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Learn Torah

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Sep 28, 2005
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"כי המצוה הזאת, אשר אנכי מצוך היום--לא-נפלאת הוא ממך, ולא רחקה הוא. לא בשמים, הוא: לאמר, מי יעלה-לנו השמימה ויקחה לנו, וכו'"
“For this mitzvah, which I command you today, is not too astonishing for you, nor is it far from you. It is not in heaven, for you to say, “Who will ascend to heaven and take it for us (Devarim 30:11-12).…”
The Ramban, Seforno, and Rambam all agree that the Torah, when mentioning the word “Mitzvah,” refers to a specific mitzvah and not to all mitzvot contained in the Torah. They deduce this from the fact that the Torah used the words “ha-mitvah ha-zot,” this mitzvah, rather than the words “kol ha-mitzvah,” all the mitzvot.
This specific mitzvah refers to Teshuva, repentance, according to Ramban and Seforno. The Torah tells us that the ability to implement the act of Teshuva is “karov eileycha be-picha,” close to us through our mouths. This phrase refers to the vidui, confession, in which we articulate our sins. It is extremely painful to listen to ourselves and to criticize our own actions and our own faults. Nevertheless, the precise purpose of the vidui element of Teshuva is to force us to hear these painful words.
The Seforno agrees to Ramban that the Torah is discussing the mitzvah of Teshuva, since this pasuk is a continuation of the preceding verses which refer to the topic of repentance. Those verses say “ve-shav Hashem Elokeycha et shevutcha,” and refer to the act of Teshuva performed by klal yisroel in galut, exile. Moshe Rabbeinu is trying to be mechazek, to strengthen klal yisroel’s awareness of the importance of Teshuva. He informs them of the potential that everyone has to experience Teshuva in one’s life; one does not need nevi’im, prophets, or great sages to explain the mitzvah of Teshuva.
The Gemara in Eiruvin, however, quotes the pasuk of “lo nifleis hi mimcha” in reference to Talmud Torah. Similarly, the Rambam (Hilchot Talmud Torah, 3:8) tells us that “lo ba-shomayim hi,” it is not in heaven, teaches that Torah cannot be learned by those people who possess “gasut ha-ruach,” boastful spirits, and those who involve themselves excessively in business. Rather, Torah is to be learned by the mouths of the humble and the dedicated.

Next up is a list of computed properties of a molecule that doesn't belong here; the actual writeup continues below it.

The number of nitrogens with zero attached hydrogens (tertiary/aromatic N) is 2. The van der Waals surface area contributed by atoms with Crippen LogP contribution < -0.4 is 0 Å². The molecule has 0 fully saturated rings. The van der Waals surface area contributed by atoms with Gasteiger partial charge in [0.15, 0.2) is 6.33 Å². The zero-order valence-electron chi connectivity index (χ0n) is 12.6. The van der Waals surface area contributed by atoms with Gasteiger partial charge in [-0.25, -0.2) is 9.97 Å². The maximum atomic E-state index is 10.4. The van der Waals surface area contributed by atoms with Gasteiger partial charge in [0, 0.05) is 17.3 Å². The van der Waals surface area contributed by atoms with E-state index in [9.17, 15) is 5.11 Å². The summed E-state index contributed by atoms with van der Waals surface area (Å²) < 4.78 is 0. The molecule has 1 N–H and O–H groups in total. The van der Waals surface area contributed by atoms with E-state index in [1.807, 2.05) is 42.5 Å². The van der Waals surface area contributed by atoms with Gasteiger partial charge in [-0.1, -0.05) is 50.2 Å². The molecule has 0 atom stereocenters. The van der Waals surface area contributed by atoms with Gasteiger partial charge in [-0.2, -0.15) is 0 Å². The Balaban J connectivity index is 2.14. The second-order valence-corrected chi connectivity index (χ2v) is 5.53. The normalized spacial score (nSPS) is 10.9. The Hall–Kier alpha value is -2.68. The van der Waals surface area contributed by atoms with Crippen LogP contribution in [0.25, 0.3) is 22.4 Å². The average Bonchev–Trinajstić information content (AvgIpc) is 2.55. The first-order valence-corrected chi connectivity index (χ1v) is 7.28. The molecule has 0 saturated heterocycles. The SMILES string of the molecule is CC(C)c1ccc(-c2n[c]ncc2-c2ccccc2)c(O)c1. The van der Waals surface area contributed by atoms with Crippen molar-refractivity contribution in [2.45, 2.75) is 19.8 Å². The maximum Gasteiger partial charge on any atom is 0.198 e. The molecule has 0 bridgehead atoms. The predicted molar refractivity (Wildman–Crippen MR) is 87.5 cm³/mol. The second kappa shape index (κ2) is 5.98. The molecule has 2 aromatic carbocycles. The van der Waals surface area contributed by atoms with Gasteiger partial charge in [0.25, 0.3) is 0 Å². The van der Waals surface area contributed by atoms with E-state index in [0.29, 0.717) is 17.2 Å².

The Rambam (Hilchot Teshuva 7:3) discusses the necessity to work on the gormei ha-cheit, the causes of sin, in addition to the act of sin itself.
"ואל תאמר שאין התשובה אלא מעבירות שיש בהן מעשה, כגון זנות וגזל וגניבה. כשם שצריך אדם לשוב מאלו--כך הוא צריך לחפש בדעות רעות מן הכעס, ומן האיבה..."
“Do not say that Teshuva is only necessary for sins involving action, such as promiscuity and theft. Just as man must repent from these, so too must he search [and repent for] his negative traits … for anger and hatred.”
According to the Rambam, total attention and awareness should be directed towards the middot raot, bad character traits, that cause aveirot. The gormei aveira are also considered aveirot. According to the Rambam, learning Torah is the mitzvat aseh, the positive commandment. In contrast, Teshuva is not only a positive act, but a shev ve-al ta’aseh, a prohibition against inaction; Teshuva is only accomplished by abstention from middot ra’ot. Therefore, the Rambam learned that our pasuk refers only to the mitzvah of learning Torah.
Although Ramban understands our pasuk as referring to Teshuva, he is nevertheless quite aware of the Gemara in Eiruvin that reads it as referring to Talmud Torah. He feels, however, that there is no contradiction between Torah and Teshuva, and that the pasuk can easily refer to both at once. The meaning of the pasuk is that the only way to successfully perform Teshuva is through the mitzvah of Talmud Torah. Rabbi Dovid Soloveitchik Shlita shows from the Gemara in Kiddushin (30b), “if this boor [the yeitzer hora] bumps into you, pull him into beis midrash,” and the Gemara in Bava Batra (16a) “Hashem created the yeitzer hora, but created Torah as its antidote,” that the only way to rid oneself of the yeitzer hora, which causes aveiros, is through Talmud Torah in the beis ha-midrash. Take advantage of the opportunities of Torah in the beis midrash; this not only fulfills the commandment to study Torah, but also strengthens our Teshuva and allows us to become closer to Hakadosh Baruch Hu, reaching the level of “shuva Yisroel ad Hashem Elokeycha,” return, Israel, to Hashem your G-d. Chazak ve-ematz!

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Einayim L'Torah - Parshat Nitzvaim 5765

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